best practice for dealing with full transaction log and disk

Hi all what is the best thing to do when you have a backup job that fails to run and you end up with a big tran log and full disk? How do you recover from this situation without increasing disk space? As far as i know SQL needs space to create a backup, how do i force it to release space? is it better to shrink files first, or use shrink database, then backup?

Update : I've pasted error below.

 SQL Backup failed with exit code: 5145  
 SQL error code: 0 [SQLSTATE 42000] (Error 50000).  The step failed. 

It is a sharepoint database can I just dump the transaction logs for all of them i.e. will sharepoint still function in simple recovery mode?

So something like this?

 USE <database>
 DBCC SHRINKFILE <mylogfile>
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asked May 01, 2012 at 11:20 AM in Default

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2 answers: sort voted first

Shrinking is no good until you fix the issue with the backups. I suggest running CHECKPOINT manually and then running a log backup. Assuming that works successfully, then you should probably shrink the log file, not the database. If that doesn't work, you can try attaching an additional file to the database for the logs and then run a checkpoint followed by a log backup. If that works, then you can shrink the file. If that doesn't work, then you have to stop the database, detach it, delete the log, then reattach it without the log file. It can be recreated.

Shrinking the log in an emergency like this is OK, but shrinking databases or database files is usually considered very problematic. Stick to shrinking the log file.

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answered May 01, 2012 at 11:24 AM

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Grant Fritchey ♦♦
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sorry i'm not familiar with checkpoint... how do i use this? can you post me a code example?

May 01, 2012 at 11:48 AM jhowe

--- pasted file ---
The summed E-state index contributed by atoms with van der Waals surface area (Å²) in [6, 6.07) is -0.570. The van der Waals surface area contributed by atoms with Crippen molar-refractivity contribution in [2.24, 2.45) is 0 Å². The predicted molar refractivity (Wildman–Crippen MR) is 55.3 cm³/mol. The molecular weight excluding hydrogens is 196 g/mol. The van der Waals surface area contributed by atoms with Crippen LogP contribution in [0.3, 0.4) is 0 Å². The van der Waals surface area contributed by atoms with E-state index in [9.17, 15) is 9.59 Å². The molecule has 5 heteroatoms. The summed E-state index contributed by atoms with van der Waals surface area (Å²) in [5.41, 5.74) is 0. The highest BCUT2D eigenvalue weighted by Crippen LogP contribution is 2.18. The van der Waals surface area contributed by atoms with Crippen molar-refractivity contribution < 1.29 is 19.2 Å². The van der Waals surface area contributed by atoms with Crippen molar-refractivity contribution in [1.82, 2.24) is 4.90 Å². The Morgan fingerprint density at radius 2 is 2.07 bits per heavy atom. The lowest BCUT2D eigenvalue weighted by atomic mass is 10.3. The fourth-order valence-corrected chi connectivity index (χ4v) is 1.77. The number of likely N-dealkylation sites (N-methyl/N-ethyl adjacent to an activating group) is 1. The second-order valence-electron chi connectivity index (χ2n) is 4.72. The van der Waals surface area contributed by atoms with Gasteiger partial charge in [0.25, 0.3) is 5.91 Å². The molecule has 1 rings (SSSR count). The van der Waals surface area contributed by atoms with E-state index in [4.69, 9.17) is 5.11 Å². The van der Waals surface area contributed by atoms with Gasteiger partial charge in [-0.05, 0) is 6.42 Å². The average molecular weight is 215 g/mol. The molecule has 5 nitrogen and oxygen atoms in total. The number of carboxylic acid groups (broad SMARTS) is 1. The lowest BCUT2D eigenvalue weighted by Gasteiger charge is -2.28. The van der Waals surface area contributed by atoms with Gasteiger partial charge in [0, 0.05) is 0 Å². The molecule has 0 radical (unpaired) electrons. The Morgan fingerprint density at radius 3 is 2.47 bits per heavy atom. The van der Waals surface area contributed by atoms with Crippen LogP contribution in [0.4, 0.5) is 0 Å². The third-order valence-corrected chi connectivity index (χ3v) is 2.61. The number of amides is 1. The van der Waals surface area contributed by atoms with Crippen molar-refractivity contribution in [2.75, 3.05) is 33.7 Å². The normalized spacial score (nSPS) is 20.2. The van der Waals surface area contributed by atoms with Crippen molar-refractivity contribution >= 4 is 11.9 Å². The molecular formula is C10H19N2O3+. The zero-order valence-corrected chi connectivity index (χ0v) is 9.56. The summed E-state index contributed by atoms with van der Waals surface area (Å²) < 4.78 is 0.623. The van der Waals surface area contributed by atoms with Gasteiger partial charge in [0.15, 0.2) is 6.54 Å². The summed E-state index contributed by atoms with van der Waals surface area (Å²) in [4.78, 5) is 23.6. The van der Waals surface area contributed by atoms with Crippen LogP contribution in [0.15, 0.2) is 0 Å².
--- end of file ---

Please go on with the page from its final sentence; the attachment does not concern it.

Checkpoints and the Active Portion of the Log: http://technet.microsoft.com/en-us/library/ms189573(v=sql.105).aspx

May 01, 2012 at 12:16 PM Shawn_Melton

Not being at all facetious, but here's the command: CHECKPOINT Just execute that.

May 01, 2012 at 12:37 PM Grant Fritchey ♦♦

Ok thanks Grant i'll give it a go.

May 01, 2012 at 12:39 PM jhowe

Thanks Grant, that seems to be all good now and our automated backup job is still failing i think from a different issue. I will need to investigate that now thanks for your help.

May 01, 2012 at 03:06 PM jhowe
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One alternative is to change the recovery mode of the database to simple. This will truncate the log and then you can shrink it back to its more natural size. Change the recovery mode back to full and take a full backup of the database.

This solution breaks any transaction log chains you had and that's the main reason for the immediate backup. Of course if you are using replication or database mirroring this may not be an option.

Investigate the reasons for the job failures and maybe set up an alert for future occurrences.

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answered May 01, 2012 at 12:22 PM

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If they are in full recovery and are already running log backups then they're set for point in time recovery. I'd try to avoid messing that up as much as possible.

May 01, 2012 at 12:38 PM Grant Fritchey ♦♦

I mentioned that and agree, but if they're out of disk space and this is an emergency then this is an option. As always the end user needs to weigh the options and ramifications of their actions. It will depend on what the root cause of the backup failures is.

May 01, 2012 at 01:25 PM Blackhawk-17

This would work, but with the side effects it brings, I would view it as a last resort.

May 01, 2012 at 05:20 PM TimothyAWiseman
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asked: May 01, 2012 at 11:20 AM

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